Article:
Competition for human feces has become cutthroat in North Korea, as authorities have burdened citizens with impossible collection quotas to prepare fertilizer for next year’s farming season.
In impoverished North Korea, farms are fertilized using human waste, and the government tasks every household with yearly collection quotas.
RFA reported in January, shortly after leader Kim Jong Un’s New Year’s address, that households were struggling to meet an impossible quota amounting to 100 kilograms (220 pounds) per able-bodied citizen.
One source told RFA the quota was intentionally unreasonable because the true purpose of the quota was to force the citizens to pay fines and bribes for failure to meet targets.
But authorities have already set the quota for next year, and in urban areas, the mission is causing unrest and environmental damage, as citizens are stealing feces from each other, or digging up soil to mix with feces in an effort to reach the quota, which once again appears unreasonably high.
“The agricultural authorities are forcing residents to produce eight tons of manure for each household to help the local farms,” a resident of Ryanggang province told RFA’s Korean Service on October 8.
The source said that in attempting to fill the quota, citizens have resorted to violence.
“People in the city are fighting to take over public restrooms. It’s ridiculous,” said the source.
“Those who can’t get enough from the restrooms resort to collecting soil to mix with the feces to [make it seem like they have collected enough] manure,” the source added.
The source said that the mass collection of soil is damaging to the environment.
“When it rains, the holes in the dirt become puddles of filth and are the main culprits of environmental destruction,” said the source.
The source revealed that the agricultural manure quota has been a boon for certain entrepreneurial merchants.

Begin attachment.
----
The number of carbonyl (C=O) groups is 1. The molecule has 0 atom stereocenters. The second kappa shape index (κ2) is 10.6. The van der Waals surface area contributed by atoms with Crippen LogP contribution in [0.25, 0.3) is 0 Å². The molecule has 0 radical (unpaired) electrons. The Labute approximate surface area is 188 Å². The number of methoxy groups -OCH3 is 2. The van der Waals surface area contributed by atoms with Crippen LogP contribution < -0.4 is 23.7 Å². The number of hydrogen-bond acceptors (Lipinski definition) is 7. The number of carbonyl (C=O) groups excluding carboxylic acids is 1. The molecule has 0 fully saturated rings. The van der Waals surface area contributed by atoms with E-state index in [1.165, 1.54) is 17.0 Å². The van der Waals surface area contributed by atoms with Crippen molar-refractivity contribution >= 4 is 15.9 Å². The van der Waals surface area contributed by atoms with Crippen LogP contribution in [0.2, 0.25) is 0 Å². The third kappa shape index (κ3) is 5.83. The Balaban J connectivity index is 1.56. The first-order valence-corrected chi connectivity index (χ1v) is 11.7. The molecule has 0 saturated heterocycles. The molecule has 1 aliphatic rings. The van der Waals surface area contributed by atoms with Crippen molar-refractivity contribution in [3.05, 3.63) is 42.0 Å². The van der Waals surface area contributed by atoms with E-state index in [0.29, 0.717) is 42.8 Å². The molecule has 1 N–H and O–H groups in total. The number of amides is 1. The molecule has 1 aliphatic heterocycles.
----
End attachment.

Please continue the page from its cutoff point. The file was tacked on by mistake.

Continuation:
“As the absolute amount of manure is nowhere near the quota, there are even now merchants who are selling dried feces,” the source said.
“People put all their human feces outside to dry so it’s all over the city. It’s really hard to breathe when you go out on the streets,” the source said.
While the manure mission may be hard for city-dwellers, the quota is a major inconvenience for those living in rural areas as well.
“In order to fulfill their quota, people in the countryside have taken all the humus [dark, nutrient-rich soil], to mix with manure, and even rocks from coal mines are being put into the mixture,” the source said.
“Since there is not enough soil to mix with the manure, people of all ages are rushing to the coal mines to get the rocks,” said the source.
The smell of resentment
A second source, also a resident of Ryanggang said that the manure mission and other tasks are making the people resent the authorities.
“The people have no time to take care of themselves. It’s so hard to make a living already but there are so many things they want them to dedicate to the state. People are getting resentful,” the second source said.
“Residents complain that this year the authorities have been forcing them to do so many of these missions that people can’t even remember everything,” the second source said.
“Government officials are exempt from these tasks under their authority, but the powerless people are required to carry them out. These powerless people are the only ones made to suffer.”
Reported by Myungchul Lee for RFA’s Korean Service. Translated by Leejin Jun. Written in English by Eugene Whong.